It is always the least expensive thing to drink.
4) It fights disease
Washing your hands is the single
best thing you can do to ward off diseases
like influenza and the common cold.
5) It keeps hunger at bay
Hunger is sometimes a sign of dehydration.
Drinking water helps you stay on track
with your eating plan.
6) It cleans anything
Water is still the best thing
to clean your whole house.
There isn’t really a need
for fancy chemicals.
7) It brings life
Everything needs water to live.
Water can bring the ill back to health
and a limp plant back to vibrancy.
Water was so simple to add to our life.
Instead of reaching for other things
now we go for water.
It saves us money, time, and health.
You go to the Doctor.
She writes a prescription for medication.
You take it to the Pharmacy.
The pharmacy fills a bottle and gives it to you.
You take it home and read the bottle.
Over and over again you read the bottle.
You can read all you want.
If you don’t take the medicine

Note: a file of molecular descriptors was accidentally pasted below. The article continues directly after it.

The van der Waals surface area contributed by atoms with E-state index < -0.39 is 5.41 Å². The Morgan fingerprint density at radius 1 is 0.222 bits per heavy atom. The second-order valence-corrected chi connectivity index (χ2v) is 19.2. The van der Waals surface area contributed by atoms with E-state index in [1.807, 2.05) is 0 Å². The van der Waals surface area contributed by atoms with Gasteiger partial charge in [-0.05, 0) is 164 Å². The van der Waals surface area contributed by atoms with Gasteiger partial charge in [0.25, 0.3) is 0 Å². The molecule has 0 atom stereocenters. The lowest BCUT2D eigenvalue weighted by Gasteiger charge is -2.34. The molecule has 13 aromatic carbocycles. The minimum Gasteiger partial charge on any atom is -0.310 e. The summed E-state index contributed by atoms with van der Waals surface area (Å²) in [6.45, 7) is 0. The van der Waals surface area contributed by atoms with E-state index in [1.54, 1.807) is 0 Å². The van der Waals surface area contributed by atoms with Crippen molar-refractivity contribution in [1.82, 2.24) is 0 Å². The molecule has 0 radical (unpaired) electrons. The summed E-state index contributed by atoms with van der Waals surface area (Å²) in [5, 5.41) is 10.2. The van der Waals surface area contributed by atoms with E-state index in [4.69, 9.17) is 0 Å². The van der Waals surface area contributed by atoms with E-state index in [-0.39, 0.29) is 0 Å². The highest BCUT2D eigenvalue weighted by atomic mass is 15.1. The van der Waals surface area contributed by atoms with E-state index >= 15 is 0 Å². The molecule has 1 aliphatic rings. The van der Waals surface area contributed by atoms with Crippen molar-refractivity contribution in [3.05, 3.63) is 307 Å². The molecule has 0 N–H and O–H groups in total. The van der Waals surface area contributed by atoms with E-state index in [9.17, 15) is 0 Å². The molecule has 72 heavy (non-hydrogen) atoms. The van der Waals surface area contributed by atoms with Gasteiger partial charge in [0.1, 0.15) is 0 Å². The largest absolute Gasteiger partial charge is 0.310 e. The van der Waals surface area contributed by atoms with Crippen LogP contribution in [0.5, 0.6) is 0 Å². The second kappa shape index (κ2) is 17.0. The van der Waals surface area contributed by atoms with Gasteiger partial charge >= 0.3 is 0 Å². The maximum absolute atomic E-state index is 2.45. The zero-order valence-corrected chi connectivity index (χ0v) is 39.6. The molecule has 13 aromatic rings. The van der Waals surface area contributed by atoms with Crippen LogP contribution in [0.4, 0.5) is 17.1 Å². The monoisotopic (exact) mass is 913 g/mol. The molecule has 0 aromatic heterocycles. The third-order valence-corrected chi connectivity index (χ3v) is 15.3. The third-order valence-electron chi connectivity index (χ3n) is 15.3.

it won’t help you.
There are many experts on different subjects.
Experts are fine.
The experienced are more rare.
Experience speaks a language all itself.
Read all the blogs and websites you want.
Gain knowledge if you need to.
Don’t just sit there in the end.
Take what you learned and do something.
You can’t change your life by gaining knowledge.
You can only change your life if you take action.
One of the best ways to save money is to examine the grocery bill.
Toss processed food out the window.
Buy whole grains in bulk.
See sale prices on ripe fruits and vegetables.
Here’s a sample menu for a Frugal Vegan:
Oatmeal with water and honey
Buy oatmeal in bulk for much less than $1 a serving.
Search for local farmers that host beehives.
Many times they will give you honey.
Buy honey in bulk at your local health food store too.
Buy brown rice in bulk for less than $1 a serving.
Chop up onion and celery to add.
These are common vegetables and cost little.
Eat a piece of fruit that is in season for dessert.
Stir fry vegetables
Mix any combination of favorite vegetables in season.
This meal is light for easy digestion before bed.
Veganism isn’t just good for the bank account.
It is a healthy alternative to animal products.
Consuming mostly fruits, vegetables, and whole grains
is good for your whole body.
Add healthy fats such as nuts, avocados, and olive oil
for a frugal diet that is superb for healthy living.